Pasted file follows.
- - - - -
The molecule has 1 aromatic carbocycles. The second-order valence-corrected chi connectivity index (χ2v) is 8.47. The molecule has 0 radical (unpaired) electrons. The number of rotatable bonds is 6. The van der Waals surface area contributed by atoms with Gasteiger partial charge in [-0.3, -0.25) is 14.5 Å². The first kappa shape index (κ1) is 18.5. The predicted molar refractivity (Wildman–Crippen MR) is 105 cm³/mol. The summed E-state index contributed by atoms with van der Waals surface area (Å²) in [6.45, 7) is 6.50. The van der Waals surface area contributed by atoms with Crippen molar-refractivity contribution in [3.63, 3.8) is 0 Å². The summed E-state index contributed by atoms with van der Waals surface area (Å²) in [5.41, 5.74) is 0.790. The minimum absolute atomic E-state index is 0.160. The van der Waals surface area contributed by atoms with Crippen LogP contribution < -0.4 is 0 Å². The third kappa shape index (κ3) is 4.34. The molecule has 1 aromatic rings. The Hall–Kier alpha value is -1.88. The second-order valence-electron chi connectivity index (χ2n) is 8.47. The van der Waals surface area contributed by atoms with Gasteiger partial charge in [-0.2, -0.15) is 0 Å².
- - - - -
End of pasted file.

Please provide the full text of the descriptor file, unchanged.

The molecule has 1 aromatic carbocycles. The second-order valence-corrected chi connectivity index (χ2v) is 8.47. The molecule has 0 radical (unpaired) electrons. The number of rotatable bonds is 6. The van der Waals surface area contributed by atoms with Gasteiger partial charge in [-0.3, -0.25) is 14.5 Å². The first kappa shape index (κ1) is 18.5. The predicted molar refractivity (Wildman–Crippen MR) is 105 cm³/mol. The summed E-state index contributed by atoms with van der Waals surface area (Å²) in [6.45, 7) is 6.50. The van der Waals surface area contributed by atoms with Crippen molar-refractivity contribution in [3.63, 3.8) is 0 Å². The summed E-state index contributed by atoms with van der Waals surface area (Å²) in [5.41, 5.74) is 0.790. The minimum absolute atomic E-state index is 0.160. The van der Waals surface area contributed by atoms with Crippen LogP contribution < -0.4 is 0 Å². The third kappa shape index (κ3) is 4.34. The molecule has 1 aromatic rings. The Hall–Kier alpha value is -1.88. The second-order valence-electron chi connectivity index (χ2n) is 8.47. The van der Waals surface area contributed by atoms with Gasteiger partial charge in [-0.2, -0.15) is 0 Å².